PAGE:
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The Blackout of 2003


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Experts Point to Strains on Electric Grid's Specialists

By ANDREW C. REVKIN

Since the vast blackout of Aug. 14, much of the focus of elected officials and the public has been on how to fix the country's straining matrix of power lines and plants.

But many of the industry workers responsible for keeping the grid humming, as well as independent experts, say the human side of the system is just as overloaded and vulnerable to breakdowns.

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They put much of the blame on the growth of long-distance transmissions of electricity since the dawn of power deregulation a decade ago. Despite extensive efforts to plan transmissions and so keep things in balance, those sales of power often send unpredicted surges of electrons through the grid.

The workers, called system operators, say they take pride in keeping the power flowing on an inadequate system. Their reflexes resemble those of "a good combat pilot managing an aircraft that has been badly damaged," said Dr. S. Massoud Amin, an electrical and computer engineer at the University of Minnesota.

Still, Dr. Amin and other experts say, such skill is no longer enough to prevent further extensive shutdowns. "The trend we're observing," he said, "is toward increasing stress and strain on the system, and on the human operators perhaps."

In interviews and e-mail exchanges, several system operators from the East and the Midwest said there was no "perhaps."

The far-flung trades in electricity since deregulation "have complicated our job tenfold," said a system operator for PJM Interconnection, which manages power flows in a region of 25 million people from Ohio to New Jersey and has largely averted blackouts in its territory. Like his counterparts at other such industry-created companies, this operator spoke on the condition that he not be identified, because he is supposed to refer reporters' calls to management.

The North American Electric Reliability Council, or NERC, the industry group charged with preventing blackouts, says frequent drills and occasional tests for all 5,000 certified system operators keep performance at a high level. Donald M. Benjamin, a NERC vice president, said that system operators took a certification test every five years and that the council was also offering an alternative to the exam: continuing-education classes with which operators earn points toward recertification.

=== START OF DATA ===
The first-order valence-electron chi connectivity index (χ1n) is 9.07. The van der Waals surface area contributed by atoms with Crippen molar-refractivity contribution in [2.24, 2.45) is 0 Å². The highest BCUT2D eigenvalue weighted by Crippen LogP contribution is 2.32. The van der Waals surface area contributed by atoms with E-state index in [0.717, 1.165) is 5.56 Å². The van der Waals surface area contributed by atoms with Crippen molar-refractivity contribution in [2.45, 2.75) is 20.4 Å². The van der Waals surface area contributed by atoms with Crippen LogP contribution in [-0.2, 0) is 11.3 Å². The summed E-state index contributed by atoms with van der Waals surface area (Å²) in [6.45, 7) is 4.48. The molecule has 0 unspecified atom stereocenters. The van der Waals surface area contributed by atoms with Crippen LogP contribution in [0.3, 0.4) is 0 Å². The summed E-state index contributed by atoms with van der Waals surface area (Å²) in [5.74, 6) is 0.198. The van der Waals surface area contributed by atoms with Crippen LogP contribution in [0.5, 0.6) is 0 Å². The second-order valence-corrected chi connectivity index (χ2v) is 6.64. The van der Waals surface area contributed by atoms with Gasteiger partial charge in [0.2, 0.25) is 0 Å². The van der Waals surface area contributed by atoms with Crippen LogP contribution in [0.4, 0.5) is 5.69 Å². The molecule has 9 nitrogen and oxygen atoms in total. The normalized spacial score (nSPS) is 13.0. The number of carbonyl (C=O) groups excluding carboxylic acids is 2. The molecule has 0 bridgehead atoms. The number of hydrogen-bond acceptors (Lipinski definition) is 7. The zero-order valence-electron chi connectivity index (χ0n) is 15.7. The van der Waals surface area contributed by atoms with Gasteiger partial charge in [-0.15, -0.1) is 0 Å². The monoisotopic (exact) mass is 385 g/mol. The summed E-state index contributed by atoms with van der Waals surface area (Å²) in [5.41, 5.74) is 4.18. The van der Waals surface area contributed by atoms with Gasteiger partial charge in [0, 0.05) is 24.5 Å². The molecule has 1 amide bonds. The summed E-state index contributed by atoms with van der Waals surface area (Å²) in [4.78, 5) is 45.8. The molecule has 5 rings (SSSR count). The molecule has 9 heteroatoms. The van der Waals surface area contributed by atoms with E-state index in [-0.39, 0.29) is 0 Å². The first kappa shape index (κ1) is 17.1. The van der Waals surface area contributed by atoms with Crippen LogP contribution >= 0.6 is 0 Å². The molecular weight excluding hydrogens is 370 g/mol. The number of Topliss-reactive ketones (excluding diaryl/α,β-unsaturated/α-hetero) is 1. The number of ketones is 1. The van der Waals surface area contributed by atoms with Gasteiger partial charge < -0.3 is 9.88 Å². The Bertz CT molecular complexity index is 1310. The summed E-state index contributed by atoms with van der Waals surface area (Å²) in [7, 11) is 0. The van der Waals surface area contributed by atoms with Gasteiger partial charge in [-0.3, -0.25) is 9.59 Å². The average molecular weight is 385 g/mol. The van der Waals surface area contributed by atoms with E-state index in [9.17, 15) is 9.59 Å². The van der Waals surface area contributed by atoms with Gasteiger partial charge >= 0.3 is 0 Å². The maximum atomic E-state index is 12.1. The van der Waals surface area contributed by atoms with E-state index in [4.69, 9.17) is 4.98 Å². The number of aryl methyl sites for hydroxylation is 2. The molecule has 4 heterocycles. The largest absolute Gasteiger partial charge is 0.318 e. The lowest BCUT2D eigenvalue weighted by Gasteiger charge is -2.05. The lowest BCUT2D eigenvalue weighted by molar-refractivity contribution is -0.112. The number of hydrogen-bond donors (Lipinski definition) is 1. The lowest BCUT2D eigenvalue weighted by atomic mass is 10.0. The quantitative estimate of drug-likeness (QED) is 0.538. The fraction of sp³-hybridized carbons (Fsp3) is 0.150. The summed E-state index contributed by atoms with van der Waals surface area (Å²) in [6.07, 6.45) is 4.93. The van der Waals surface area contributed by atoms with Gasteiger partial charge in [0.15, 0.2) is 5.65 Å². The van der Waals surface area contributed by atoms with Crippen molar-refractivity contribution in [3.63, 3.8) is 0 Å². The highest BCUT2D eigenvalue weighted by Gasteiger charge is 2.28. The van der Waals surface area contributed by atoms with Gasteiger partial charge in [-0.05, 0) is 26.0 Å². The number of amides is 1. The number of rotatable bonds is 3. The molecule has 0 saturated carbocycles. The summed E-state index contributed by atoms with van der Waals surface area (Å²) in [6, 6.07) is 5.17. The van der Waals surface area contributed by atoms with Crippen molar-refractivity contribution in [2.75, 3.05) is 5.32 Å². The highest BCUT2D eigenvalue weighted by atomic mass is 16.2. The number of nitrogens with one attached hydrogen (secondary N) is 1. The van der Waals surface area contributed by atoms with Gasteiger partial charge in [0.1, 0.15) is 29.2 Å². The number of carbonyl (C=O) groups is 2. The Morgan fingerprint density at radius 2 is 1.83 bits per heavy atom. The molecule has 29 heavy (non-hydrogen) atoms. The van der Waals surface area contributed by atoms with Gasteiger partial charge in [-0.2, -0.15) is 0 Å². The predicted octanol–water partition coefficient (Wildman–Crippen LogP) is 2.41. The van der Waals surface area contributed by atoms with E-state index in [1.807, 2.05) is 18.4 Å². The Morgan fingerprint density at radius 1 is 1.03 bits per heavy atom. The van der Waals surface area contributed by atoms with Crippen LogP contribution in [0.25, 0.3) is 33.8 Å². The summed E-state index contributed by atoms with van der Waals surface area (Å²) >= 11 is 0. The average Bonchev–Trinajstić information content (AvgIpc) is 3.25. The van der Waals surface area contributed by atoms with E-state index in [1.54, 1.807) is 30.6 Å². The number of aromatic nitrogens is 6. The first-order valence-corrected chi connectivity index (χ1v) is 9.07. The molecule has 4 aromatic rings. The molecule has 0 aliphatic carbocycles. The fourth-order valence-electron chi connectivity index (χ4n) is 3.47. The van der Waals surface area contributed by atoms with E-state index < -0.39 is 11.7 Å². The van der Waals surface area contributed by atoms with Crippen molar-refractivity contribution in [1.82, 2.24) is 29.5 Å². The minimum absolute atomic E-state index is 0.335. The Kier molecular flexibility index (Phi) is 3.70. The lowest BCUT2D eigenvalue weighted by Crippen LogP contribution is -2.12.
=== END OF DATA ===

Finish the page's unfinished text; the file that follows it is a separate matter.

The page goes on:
But some system operators say the changes in the behavior of power in the grid, particularly those brought by the enormous rise of wholesale commerce among regions, are outpacing the skills of even the best operators.

Ten years ago, it was common for almost all the electricity consumed in an area to have been produced by local power plants or, less usually, by others within the state. Now those old barriers are gone, and power increasingly flows hundreds of miles.

This result of deregulation has complicated an already dizzyingly interwoven system in which a physical grid evolved from individual utilities' linking their wire networks. Today communications involving more than 6,000 power plants, run by 3,000 utilities, are funneled through 142 windowless control rooms, one for each "control area." These control areas in turn operate under 10 "reliability councils," established by the utilities in the wake of the 1965 blackout in the Northeast.

System operators work to balance electricity flowing from power plants into the grid against that pulled out by homes and businesses. The challenge comes because power cannot be stored. As a heat wave pulses from one part of the country to the next, for example, demand similarly shifts and the output of plants must be adjusted.

Every moment, system operators watch light-studded maps for signs of overloaded lines or other trouble. A drop in voltage in one spot can suck electricity from adjoining areas. A slight drift from the standard 60-cycles-a-second pulse of alternating current can endanger plants' finely balanced turbines.

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